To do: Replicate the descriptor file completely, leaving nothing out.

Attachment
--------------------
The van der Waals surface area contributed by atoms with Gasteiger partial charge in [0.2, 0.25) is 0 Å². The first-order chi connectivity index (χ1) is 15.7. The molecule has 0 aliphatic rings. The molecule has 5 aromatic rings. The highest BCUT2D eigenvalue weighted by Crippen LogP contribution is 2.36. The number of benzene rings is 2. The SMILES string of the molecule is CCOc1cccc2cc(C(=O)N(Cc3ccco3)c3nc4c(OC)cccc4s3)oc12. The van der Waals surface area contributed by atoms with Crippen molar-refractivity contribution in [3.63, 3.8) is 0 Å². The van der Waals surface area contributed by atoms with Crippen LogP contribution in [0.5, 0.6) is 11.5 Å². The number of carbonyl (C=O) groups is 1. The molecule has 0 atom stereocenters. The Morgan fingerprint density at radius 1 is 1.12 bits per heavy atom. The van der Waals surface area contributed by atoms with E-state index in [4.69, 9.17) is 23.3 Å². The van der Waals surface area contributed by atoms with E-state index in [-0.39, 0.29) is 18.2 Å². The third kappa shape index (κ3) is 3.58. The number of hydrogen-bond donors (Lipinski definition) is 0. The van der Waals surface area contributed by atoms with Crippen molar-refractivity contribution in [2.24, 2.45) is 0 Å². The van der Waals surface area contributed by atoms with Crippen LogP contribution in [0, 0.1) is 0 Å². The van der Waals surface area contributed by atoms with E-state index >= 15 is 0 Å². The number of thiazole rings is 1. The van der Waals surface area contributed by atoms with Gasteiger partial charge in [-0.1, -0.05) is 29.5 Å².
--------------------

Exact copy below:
The van der Waals surface area contributed by atoms with Gasteiger partial charge in [0.2, 0.25) is 0 Å². The first-order chi connectivity index (χ1) is 15.7. The molecule has 0 aliphatic rings. The molecule has 5 aromatic rings. The highest BCUT2D eigenvalue weighted by Crippen LogP contribution is 2.36. The number of benzene rings is 2. The SMILES string of the molecule is CCOc1cccc2cc(C(=O)N(Cc3ccco3)c3nc4c(OC)cccc4s3)oc12. The van der Waals surface area contributed by atoms with Crippen molar-refractivity contribution in [3.63, 3.8) is 0 Å². The van der Waals surface area contributed by atoms with Crippen LogP contribution in [0.5, 0.6) is 11.5 Å². The number of carbonyl (C=O) groups is 1. The molecule has 0 atom stereocenters. The Morgan fingerprint density at radius 1 is 1.12 bits per heavy atom. The van der Waals surface area contributed by atoms with E-state index in [4.69, 9.17) is 23.3 Å². The van der Waals surface area contributed by atoms with E-state index in [-0.39, 0.29) is 18.2 Å². The third kappa shape index (κ3) is 3.58. The number of hydrogen-bond donors (Lipinski definition) is 0. The van der Waals surface area contributed by atoms with Crippen molar-refractivity contribution in [2.24, 2.45) is 0 Å². The van der Waals surface area contributed by atoms with Crippen LogP contribution in [0, 0.1) is 0 Å². The van der Waals surface area contributed by atoms with E-state index >= 15 is 0 Å². The number of thiazole rings is 1. The van der Waals surface area contributed by atoms with Gasteiger partial charge in [-0.1, -0.05) is 29.5 Å².